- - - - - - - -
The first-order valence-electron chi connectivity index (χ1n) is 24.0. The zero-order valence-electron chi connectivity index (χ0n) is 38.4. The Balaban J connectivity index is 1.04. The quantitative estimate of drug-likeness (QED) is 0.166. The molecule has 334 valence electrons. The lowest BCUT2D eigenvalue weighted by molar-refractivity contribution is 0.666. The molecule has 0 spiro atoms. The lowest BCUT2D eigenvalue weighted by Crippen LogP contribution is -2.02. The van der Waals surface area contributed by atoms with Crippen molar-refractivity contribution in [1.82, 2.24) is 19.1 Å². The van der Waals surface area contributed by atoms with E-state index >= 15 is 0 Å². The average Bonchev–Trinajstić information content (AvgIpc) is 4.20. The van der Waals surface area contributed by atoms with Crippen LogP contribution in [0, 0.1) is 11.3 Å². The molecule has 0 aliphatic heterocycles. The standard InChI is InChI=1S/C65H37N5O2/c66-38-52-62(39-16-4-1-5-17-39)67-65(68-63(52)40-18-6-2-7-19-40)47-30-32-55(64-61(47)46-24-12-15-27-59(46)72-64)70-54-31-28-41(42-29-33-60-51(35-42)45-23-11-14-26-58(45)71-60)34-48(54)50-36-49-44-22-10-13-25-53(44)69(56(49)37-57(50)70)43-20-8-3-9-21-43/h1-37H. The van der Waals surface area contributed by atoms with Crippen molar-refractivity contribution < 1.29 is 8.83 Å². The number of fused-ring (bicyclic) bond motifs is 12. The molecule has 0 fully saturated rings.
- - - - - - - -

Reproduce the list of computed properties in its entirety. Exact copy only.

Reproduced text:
The first-order valence-electron chi connectivity index (χ1n) is 24.0. The zero-order valence-electron chi connectivity index (χ0n) is 38.4. The Balaban J connectivity index is 1.04. The quantitative estimate of drug-likeness (QED) is 0.166. The molecule has 334 valence electrons. The lowest BCUT2D eigenvalue weighted by molar-refractivity contribution is 0.666. The molecule has 0 spiro atoms. The lowest BCUT2D eigenvalue weighted by Crippen LogP contribution is -2.02. The van der Waals surface area contributed by atoms with Crippen molar-refractivity contribution in [1.82, 2.24) is 19.1 Å². The van der Waals surface area contributed by atoms with E-state index >= 15 is 0 Å². The average Bonchev–Trinajstić information content (AvgIpc) is 4.20. The van der Waals surface area contributed by atoms with Crippen LogP contribution in [0, 0.1) is 11.3 Å². The molecule has 0 aliphatic heterocycles. The standard InChI is InChI=1S/C65H37N5O2/c66-38-52-62(39-16-4-1-5-17-39)67-65(68-63(52)40-18-6-2-7-19-40)47-30-32-55(64-61(47)46-24-12-15-27-59(46)72-64)70-54-31-28-41(42-29-33-60-51(35-42)45-23-11-14-26-58(45)71-60)34-48(54)50-36-49-44-22-10-13-25-53(44)69(56(49)37-57(50)70)43-20-8-3-9-21-43/h1-37H. The van der Waals surface area contributed by atoms with Crippen molar-refractivity contribution < 1.29 is 8.83 Å². The number of fused-ring (bicyclic) bond motifs is 12. The molecule has 0 fully saturated rings.